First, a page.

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Diabetes: help customers help themselves

April 24, 2008

6 Min Read
Diabetes: help customers help themselves

If your supplements department does not have a diabetes section, it probably should. Millions of people already suffer from type 2 diabetes, also known as adult-onset diabetes. And considering two-thirds of Americans are overweight, many more may be on their way toward developing the disease. Although nutrient deficiencies and lack of exercise contribute to onset of type 2 diabetes, the main culprit is food: the processed, refined and sugar-filled variety that most Americans consume with gusto. However, food can also serve as a remedy for this disease. Not only can a healthy diet help keep diabetes at bay, a few specific foods—which you already have on your shelves—can actually help stabilize blood sugar levels.

?There is some really compelling science showing a few foods and a number of supplements (see ?Help in a bottle,? page 34) can make a real difference when it comes to glucose tolerance and blood sugar,? says Jack Challem, author of a number of books including Syndrome X: The Complete Nutritional Program to Prevent and Reverse Insulin Resistance (Wiley, 2001). Cross-merchandise these common grocery items with the expanding list of supplements to support the growing number of custumers with diabetes. Also consider providing copies of scientific studies, so consumers can better understand the research on their disease. As always, customers should check with their physician before using any nutrient or supplement.

Condiments that cure
Over the past few years, a number of studies have revealed that even common household condiments can serve as powerful diabetes fighters. For example, although apple cider vinegar has long been touted as a weight-loss aid, only recently has scientific evidence suggested why it might help take off pounds. According to research conducted by Carol S. Johnston and her colleagues at Arizona State University-Mesa, apple cider vinegar can reduce insulin resistance and glucose intolerance, conditions often related to excess weight, obesity and diabetes.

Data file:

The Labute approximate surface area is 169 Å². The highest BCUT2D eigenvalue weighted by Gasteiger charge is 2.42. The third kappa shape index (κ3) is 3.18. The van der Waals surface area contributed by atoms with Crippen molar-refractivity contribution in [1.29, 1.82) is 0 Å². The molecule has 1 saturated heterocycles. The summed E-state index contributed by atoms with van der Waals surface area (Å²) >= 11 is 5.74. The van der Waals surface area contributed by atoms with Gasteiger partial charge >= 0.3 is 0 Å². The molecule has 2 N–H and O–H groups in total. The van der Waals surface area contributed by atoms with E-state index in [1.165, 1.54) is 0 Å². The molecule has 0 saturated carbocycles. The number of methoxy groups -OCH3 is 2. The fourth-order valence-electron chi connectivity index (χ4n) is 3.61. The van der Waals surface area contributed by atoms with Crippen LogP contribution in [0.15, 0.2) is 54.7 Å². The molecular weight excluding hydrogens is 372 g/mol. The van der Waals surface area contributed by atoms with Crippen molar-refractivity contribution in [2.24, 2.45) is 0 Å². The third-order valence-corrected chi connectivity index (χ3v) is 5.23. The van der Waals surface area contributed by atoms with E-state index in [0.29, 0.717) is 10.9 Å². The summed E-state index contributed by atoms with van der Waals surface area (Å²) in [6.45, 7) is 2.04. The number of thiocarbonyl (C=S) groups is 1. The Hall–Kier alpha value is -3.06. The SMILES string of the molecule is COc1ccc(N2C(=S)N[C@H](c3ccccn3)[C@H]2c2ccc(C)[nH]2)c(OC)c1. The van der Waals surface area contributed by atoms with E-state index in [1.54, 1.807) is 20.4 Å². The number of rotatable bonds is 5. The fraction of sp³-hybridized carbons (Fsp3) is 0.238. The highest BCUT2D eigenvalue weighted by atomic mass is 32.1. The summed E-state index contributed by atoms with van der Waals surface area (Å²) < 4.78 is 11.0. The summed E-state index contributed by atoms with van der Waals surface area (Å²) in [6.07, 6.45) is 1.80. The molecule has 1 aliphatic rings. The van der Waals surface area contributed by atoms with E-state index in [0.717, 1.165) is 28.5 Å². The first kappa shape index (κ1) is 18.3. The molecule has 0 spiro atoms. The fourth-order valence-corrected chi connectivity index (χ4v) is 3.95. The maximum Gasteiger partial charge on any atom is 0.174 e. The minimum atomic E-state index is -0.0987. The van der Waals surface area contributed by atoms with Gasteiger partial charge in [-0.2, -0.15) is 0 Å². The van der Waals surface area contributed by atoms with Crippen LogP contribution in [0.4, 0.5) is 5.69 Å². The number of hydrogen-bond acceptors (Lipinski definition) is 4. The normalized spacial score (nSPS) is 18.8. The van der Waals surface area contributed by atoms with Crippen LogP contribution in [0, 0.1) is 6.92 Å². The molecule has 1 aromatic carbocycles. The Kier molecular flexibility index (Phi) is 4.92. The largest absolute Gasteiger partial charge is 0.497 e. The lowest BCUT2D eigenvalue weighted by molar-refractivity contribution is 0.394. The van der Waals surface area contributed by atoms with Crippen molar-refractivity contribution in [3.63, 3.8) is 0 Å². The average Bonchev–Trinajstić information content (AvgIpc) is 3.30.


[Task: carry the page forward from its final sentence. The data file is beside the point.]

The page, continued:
In the study published in Diabetes Care in 2004, three groups of subjects drank 20 grams of apple cider vinegar and then ate a high-carbohydrate breakfast of a white bagel, butter and orange juice. The groups consisted of 11 people with insulin resistance, 10 with type 2 diabetes and eight healthy controls. One week later the same subjects were given a placebo drink followed by the same high-carbohydrate breakfast.

On the whole, all three groups experienced smaller increases in glucose and insulin after drinking apple cider vinegar. Specifically, drinking apple cider vinegar improved post-meal insulin function by 34 percent in subjects with insulin resistance and 19 percent in those with diabetes.

The results were so dramatic that Johnston suggested vinegar might exert physiological effects on par with diabetes drugs such as metformin (marketed as Glucophage). Although more research is warranted, apple cider vinegar appears to be a promising tool in your customers? diabetes-fighting arsenal. Cinnamon is another common kitchen dweller that appears to have powerful diabetes-fighting properties. According to a number of studies including a 2003 trial published in Diabetes Care, cinnamon can help lower many of the disease?s markers.

In the study, 60 people with type 2 diabetes were randomly assigned to one of six groups. Three groups consumed 1, 3 or 6 grams of cinnamon daily, and the other groups were given placebo capsules. All the groups continued eating their usual diet and continued taking their diabetes medication.

After the 40-day trial and a subsequent 20-day washout period, the results showed all three doses of cinnamon significantly lowered glucose levels as well as triglycerides, low-density lipoprotein cholesterol and total cholesterol. There were no significant changes in the placebo groups. ?These results are just a reminder of how healthy some individual foods and condiments can be,? says Challem, who sprinkles cinnamon on his fruit salad each morning. Simply adding between 1/4 and one full teaspoon of cinnamon to foods like oatmeal and roasted squash can help keep blood-sugar levels in check. And if your customers don?t like the taste of the spice, or if cinnamon just doesn?t go with what they are eating, let them know cinnamon supplements can potentially deliver the same results.

A study published in 2004 in the Journal of Agricultural and Food Chemistry says that what researchers found to be the active portion of cinnamon showed ?insulin-like biological activity.? The lead researcher on that study, Richard A. Anderson, Ph.D., is now a consultant with Sarasota, Fla,-based Integrity Nutraceuticals International, which markets Cinnulin PF, a patented cinnamon extract.

Linda Knittel is a Portland, Ore.-based freelance writer.

Natural Foods Merchandiser volume XXVI/number 11/p. 30, 33-34

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